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Runrig's Farewell Concert

"And I'm still dreaming of the Hebrides
And I'm still leaning on the early years
And I can't help feeling it will always be
The story of the life inside of me"

~Runrig, The Story (English translation)

Celtic rock band Runrig's farewell concert took place this in August 2019 in Stirling's City Park.

"S fhada, 's fhada, an ceòl a bha cho binn

'S a' ghrian a' dh'èirich air mo chridhe

Guth nan eun gar dùsgadh bho chadal, àillidh, ciùin

Moch is deiseil 'son an t-slighe"

"And I'm still dreaming of the Hebrides  
And I'm still leaning on the early years  
And I can't help feeling it will always be  
The story of the life inside of me" 

~Runrig, The Story 

 

Runrig are a Scottish Celtic rock group formed in Skye, in 1973 under the name 'The Run Rig Dance Band'. From its inception, the band's line-up included songwriters Rory Macdonald and Calum Macdonald. The final line-up also included longtime members Malcolm Jones, Iain Bayne, and latterly, Bruce Guthro, and Brian Hurren. The band released fourteen studio albums, with a number of their songs sung in Scottish Gaelic.

Many of the band's songs include references to Scottish history or culture. These include the band's name itself - which is a reference to a Pre-Agricultural Revolution farming practice that was used for hundreds of years in the Highlands and Islands.

Runrig's music is often described as a blend of folk and rock music, with the band's lyrics often focusing upon locations, history, politics and people that are unique to Scotland. Songs also make references to agriculture, land conservation and religion.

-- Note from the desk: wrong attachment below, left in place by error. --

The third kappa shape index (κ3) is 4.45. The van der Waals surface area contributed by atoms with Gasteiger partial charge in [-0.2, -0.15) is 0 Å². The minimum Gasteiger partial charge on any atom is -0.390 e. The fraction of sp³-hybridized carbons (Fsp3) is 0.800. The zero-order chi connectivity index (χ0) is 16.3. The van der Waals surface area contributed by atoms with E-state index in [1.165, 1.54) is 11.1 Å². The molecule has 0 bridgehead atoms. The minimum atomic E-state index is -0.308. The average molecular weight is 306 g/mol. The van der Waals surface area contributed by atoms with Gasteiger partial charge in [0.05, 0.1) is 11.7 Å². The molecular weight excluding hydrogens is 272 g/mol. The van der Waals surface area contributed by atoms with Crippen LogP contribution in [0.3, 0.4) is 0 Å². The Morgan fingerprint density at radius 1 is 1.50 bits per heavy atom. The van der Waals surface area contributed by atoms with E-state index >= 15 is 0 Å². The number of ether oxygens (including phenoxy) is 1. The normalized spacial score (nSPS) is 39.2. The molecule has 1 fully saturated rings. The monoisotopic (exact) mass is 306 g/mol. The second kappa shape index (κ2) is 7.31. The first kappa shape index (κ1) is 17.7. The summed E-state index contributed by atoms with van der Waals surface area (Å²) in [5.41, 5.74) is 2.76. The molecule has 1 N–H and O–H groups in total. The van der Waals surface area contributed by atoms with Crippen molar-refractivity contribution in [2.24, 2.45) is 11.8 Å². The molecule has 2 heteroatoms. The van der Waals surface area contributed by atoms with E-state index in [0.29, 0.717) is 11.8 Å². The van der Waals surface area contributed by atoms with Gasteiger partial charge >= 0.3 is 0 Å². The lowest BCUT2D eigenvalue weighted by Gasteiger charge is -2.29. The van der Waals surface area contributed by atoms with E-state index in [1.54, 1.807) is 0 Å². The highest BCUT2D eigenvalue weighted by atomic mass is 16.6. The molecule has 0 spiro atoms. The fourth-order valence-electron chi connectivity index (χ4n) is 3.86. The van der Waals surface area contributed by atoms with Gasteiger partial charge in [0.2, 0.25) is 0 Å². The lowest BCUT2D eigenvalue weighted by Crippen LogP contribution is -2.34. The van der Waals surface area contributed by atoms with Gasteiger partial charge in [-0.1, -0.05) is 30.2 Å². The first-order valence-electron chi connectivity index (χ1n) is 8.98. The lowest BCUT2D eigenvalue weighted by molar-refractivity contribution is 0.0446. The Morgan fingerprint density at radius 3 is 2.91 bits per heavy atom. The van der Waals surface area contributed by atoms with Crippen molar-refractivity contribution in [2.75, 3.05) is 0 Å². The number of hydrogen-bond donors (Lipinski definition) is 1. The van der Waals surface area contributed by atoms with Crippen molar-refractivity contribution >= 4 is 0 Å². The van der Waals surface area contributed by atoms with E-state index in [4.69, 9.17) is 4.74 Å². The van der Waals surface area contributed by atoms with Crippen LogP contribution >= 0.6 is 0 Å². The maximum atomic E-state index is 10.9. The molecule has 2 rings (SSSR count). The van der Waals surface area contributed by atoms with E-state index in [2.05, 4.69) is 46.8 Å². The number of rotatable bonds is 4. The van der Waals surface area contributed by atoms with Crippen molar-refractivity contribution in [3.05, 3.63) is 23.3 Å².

The band was formed in 1973 with brothers Calum and Rory Macdonald and their friend Blair Douglas. Donnie Munro joined the following year and they started to expand outside their native Isle of Skye. Douglas left the band in late 1974 and was replaced by Robert Macdonald. This line-up continued until 1978, when Douglas re-joined and Malcolm Jones became guitarist, both displacing Robert Macdonald.

Here is the band's comment on their newly introduced tribute tartan:

"After decades of being asked by fans and associates when were we going to create a Runrig Tartan, we have now, at long last, finally done it! And at an appropriate time to mark the 45th Anniversary and the final concerts. No one could accuse us of being in a hurry, that's for sure!

Probably the main reason we resisted, over the years, was that we felt uncomfortable being associated with such an obvious Scottish cliché and one with such a dubious history of design sense and quality values - the tourist shops on Edinburgh's Royal Mile, for example, reinforce that stereotype.

However, our reticence was turned on its head when we heard about a young, tartan design company called Prickly Thistle, with a passion to restore tartan to its rightful position as a true icon. Not unlike a fine malt whisky, where authenticity, quality and high design values are king. They are one of a new breed of exciting Highland companies committed to restoring a sense of pride and value in long neglected areas of heritage."

This tartan includes colours with personal significance to the band members.

For a link to their website and information about their final concerts, which took place at Stirling's City Park, click the band in front of the Forth Bridge.